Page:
‘I felt like I was being treated like a piece of meat’
Actress Tammy MacIntosh (pictured) has had a falling out with the producers of Nine’s soap opera Chances after tensions over a steamy scene. When taping with co-star Jeremy Sims, she exaggerated the seduction scene during the first take. Then, when it came to doing a second take, MacIntosh refused to go as far with the seduction. Producers instead decided to go with the first take which is what went to air. When she heard of the decision to use the first take, MacIntosh stormed off the set. “She said she felt like she was being treated like a piece of meat,” a source told TV Week. Neither MacIntosh nor producer Lynn Bayonas have commented on the incident.
High noon for Rachel!
In a shock decision, former Neighbours star Rachel Friend has walked away from a lucrative acting career and instead decided to take up journalism. “Journalism has always been a much stronger ambition for me,” she told TV Week. “When I was at school journalism was something I always wanted to do. But there was this acting bug I wanted to scratch too.” The 19-year-old TV Week Logie winner and wife of former co-star Craig McLachlan has joined Nine’s Midday With Ray Martin as a reporter. “Basically I’ve been given a free rein to do whatever or speak to whomever I choose, within reason,” she says. “But I don’t want to stick to just showbusiness.”
Doctors in love!
There is romance in store for two of A Country Practice’s resident doctors. Dr Cris Kouros (Michael Muntz) has finally acknowledged his feelings for the Wandin Valley hospital’s director of nursing, Ann Brennan (Mary Regan) – though their relationship is far from smooth sailing as Dr Kouros is under pressure from his family to leave Wandin Valley. Meanwhile, mild-mannered Dr Terence Elliott (Shane Porteous) falls for feisty occupational therapist Linda Shelley (Joy Miller), and their relationship presents the most awkward scenario when the pair go skinny-dipping (pictured) and then realise a feral goat has taken their clothes, leaving them just with a picnic blanket for modesty as they make their way back into town.
Despite rumours suggesting that they wouldn’t return, Seven’s celebrity versions of Wheel Of Fortune and Family Feud will be back for 1991, and will again be challenging Nine’s Hey Hey It’s Saturday. Family Feud host Rob Brough (pictured, near right, with Wheel Of Fortune’s John Burgess and Adriana Xenides) has told TV Week that Celebrity Family Feud will be revamped on its return. “Instead of families we’ll be having ‘theme teams’ battling it out. There will be an Aussie Rules, Rugby show and we’ve planned a show with Penthouse Pets versus iron men!” he said.
Production has started on a four-hour mini-series for ABC based around the Chinese student riots in Tiananmen Square in 1989. China stars Bob Peck, Linda Cropper, Gary Sweet and Lily Chen.
Actor Michael Caton (pictured) has spoken to TV Week about his new role as Vietnam veteran Bill Anderson in the new series Chances. Anderson is the best friend and neighbour of Dan Taylor (John Sheerin) and both also share a special bond – Anderson heroically saved Taylor’s life in Vietnam. “I did a lot of research on Vietnam for another project and was lucky enough to attend the 25th anniversary in Sydney,” Caton told TV Week. “It was pretty powerful, emotional stuff. I met a veteran who’d become an alcoholic, lost his marriage, his life had fallen to pieces – a bit like my character! One side of Bill is comical – the other is tragic. He’s a bit of a slob – a refugee from the Seventies who’s never quite stepped into the Nineties.”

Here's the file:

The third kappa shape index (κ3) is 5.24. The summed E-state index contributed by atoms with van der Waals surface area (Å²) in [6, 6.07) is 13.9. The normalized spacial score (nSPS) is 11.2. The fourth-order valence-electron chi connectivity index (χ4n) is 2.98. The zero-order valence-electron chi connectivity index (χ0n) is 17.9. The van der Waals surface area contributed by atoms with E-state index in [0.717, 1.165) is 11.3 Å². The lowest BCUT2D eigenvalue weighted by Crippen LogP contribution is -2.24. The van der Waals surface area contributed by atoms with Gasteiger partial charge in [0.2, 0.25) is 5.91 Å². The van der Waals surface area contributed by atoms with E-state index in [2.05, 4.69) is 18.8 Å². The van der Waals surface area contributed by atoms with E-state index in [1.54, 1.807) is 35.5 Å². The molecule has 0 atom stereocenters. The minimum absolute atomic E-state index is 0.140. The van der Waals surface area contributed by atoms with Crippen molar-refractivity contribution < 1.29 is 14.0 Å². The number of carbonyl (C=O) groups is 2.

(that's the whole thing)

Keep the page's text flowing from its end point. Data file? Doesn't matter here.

John Laws says…
”It depends on personal taste whether you consider Nine’s new soapie series Chances is entertainment or desperatainment. Desperatainment, of course, being the sort of program you screen when you are desperate to quickly achieve high ratings. Given Nine’s previous lack of success with homegrown drama series, perhaps it’s no surprise that Chances, with its reliance on sex scenes to keep viewers glued to the action, comes perilously close to being placed in the desperate bracket.”
Program Highlights (February 23-March 1):
Saturday: Ten debuts a new Saturday afternoon highlights package of Rugby League matches, hosted by Stephen Quartermain. Celebrity Wheel Of Fortune and Celebrity Family Feud return to Saturday nights on Seven up against Hey Hey It’s Saturday (Nine) and Star Search (Ten). Mel Gibson, Daryl Braithwaite and the Black Sorrows are this week’s guests on Hey Hey It’s Saturday.
Sunday: Sunday night movies are Trading Places (Nine) and The Man From Snowy River II (Ten) – though only into the second week of ratings for the year, both movies are repeats. Seven presents the premiere of two-part mini-series Earthquake: The Big One.
Tuesday: In Beyond 2000 (Seven), Bryan Smith investigates a new alternative to fibreglass made from banana trees. Carmel Travers looks at the environmental impact of rabbits on Australia, and Simon Reeve reports on the effects of pregnancy on dream patterns.
Wednesday: Seven crosses to AFL Park, Waverley, for the Foster’s Cup 2nd Quarter Final, hosted by Bruce McAvaney. ABC presents the Sports Award Of The Year, hosted by Karen Tighe with Gordon Bray, Peter Gee and Tracey Holmes, followed by the debut of Couchman Across Australia with journalist Peter Couchman.
Thursday: Aboriginal nurse Sally Connolly (Jedda Cole) is the victim of racist attacks in The Flying Doctors, while former Bellbird and Prisoner star Elspeth Ballantyne makes a guest appearance in the Nine Network drama.
Friday: Late on Friday night (early Saturday morning) Nine crosses to Jamaica for Australia versus West Indies in the First Test.
Source: TV Week (Victoria edition), incorporating TV Times and TV Guide. 23 February 1991. Southdown Press.